“A responsible company would test its product. A responsible company would tell their customers if they knew it causes cancer.” These are the words that Edwin Hardeman’s attorney used to send a San Francisco jury into back deliberations; this time to put a value on Hardeman’s life and his battle against non-Hodgkin’s lymphoma. Aimee Wagstaff, one of Hardeman’s attorneys in the trial, pushed the jury to come back with an amount that would “send a message” to the corporation.
The move toward a penalty phase in the Hardeman matter comes after the jury deliberated for around a week before determining that Roundup was indeed a “substantial factor” in causing his cancer. The trial, which lasted for weeks, was a contentious one that forced the jury to sit through and process endless hours of scientific testimony and saw Wagstaff frequently at odds with the judge hearing the case. U.S. District Judge Vince Chhabria fined Wagstaff $500 at one point for her introduction of evidence that he had previously prohibited and questioned her frequent personification of Hardeman and detailed descriptions of the impacts his diagnosis has had on his life and that of his family.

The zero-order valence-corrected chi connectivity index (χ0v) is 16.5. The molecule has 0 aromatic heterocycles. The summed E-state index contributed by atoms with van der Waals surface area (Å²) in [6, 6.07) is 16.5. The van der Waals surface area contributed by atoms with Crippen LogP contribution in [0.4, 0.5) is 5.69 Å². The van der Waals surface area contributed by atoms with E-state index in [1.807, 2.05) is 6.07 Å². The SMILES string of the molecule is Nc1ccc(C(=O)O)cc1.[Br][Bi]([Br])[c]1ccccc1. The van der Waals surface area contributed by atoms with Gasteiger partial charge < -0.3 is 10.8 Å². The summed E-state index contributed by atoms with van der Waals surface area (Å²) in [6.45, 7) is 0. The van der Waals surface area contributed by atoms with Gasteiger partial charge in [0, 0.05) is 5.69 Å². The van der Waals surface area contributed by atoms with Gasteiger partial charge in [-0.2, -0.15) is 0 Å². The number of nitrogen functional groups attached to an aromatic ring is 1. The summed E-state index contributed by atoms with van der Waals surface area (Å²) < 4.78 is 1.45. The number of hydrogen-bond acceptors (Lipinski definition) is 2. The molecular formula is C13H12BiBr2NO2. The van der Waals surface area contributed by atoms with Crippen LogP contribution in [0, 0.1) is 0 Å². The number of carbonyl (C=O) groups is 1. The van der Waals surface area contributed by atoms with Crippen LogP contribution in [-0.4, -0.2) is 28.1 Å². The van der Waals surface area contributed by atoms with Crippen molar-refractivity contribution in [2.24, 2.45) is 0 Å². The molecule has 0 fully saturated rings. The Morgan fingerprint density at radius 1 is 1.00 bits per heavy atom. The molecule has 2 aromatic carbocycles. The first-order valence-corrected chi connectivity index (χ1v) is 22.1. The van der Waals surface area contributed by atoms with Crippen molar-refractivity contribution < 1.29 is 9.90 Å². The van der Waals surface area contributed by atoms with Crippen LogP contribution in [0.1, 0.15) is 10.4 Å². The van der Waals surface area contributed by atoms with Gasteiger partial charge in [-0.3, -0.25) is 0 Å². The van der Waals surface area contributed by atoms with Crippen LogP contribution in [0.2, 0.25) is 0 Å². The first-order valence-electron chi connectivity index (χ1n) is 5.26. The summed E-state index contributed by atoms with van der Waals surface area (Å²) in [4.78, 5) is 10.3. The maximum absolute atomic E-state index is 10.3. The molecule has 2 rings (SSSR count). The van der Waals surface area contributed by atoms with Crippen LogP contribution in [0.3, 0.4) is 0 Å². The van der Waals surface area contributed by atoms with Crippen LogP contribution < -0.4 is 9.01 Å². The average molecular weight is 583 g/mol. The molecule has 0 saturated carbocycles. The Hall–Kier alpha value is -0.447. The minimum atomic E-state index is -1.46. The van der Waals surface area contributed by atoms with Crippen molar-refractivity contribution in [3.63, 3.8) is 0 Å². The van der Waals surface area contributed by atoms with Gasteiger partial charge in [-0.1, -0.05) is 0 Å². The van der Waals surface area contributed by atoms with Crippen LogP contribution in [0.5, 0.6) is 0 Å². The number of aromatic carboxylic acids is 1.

In the end, that value was placed at $80.3 million; with $5.3 million awarded in compensatory damages and the remaining $75 million awarded punitively. The verdict marks Bayer’s second loss in as many trials over the role of glyphosate in Monsanto’s Roundup weed killer. Bayer acquired Monsanto in June of 2018 for $63 billion. The first loss was to Dewayne Johnson, a California school groundskeeper who was the first to attack the source of the ‘scientific evidence’ the secretive corporation was using to defend the safety of its chemicals. In many cases, that source turned out to be Monsanto themselves. The corporation’s efforts not only included ghostwriting their own scientific papers but also highly coordinated efforts to shape the public and regulatory conversations around the impact of glyphosate and Roundup on human health.
While Hardeman’s award is expected to be cut, the losses are piling up for Bayer and the conversation; at least outside of Bayer, is turning toward settlement. The corporation continues to stand behind the safety of glyphosate and has rejected the idea, but industry analysts and investors are questioning the strategy when both cases that have gone to trial thus far have resulted in large verdicts for the plaintiff.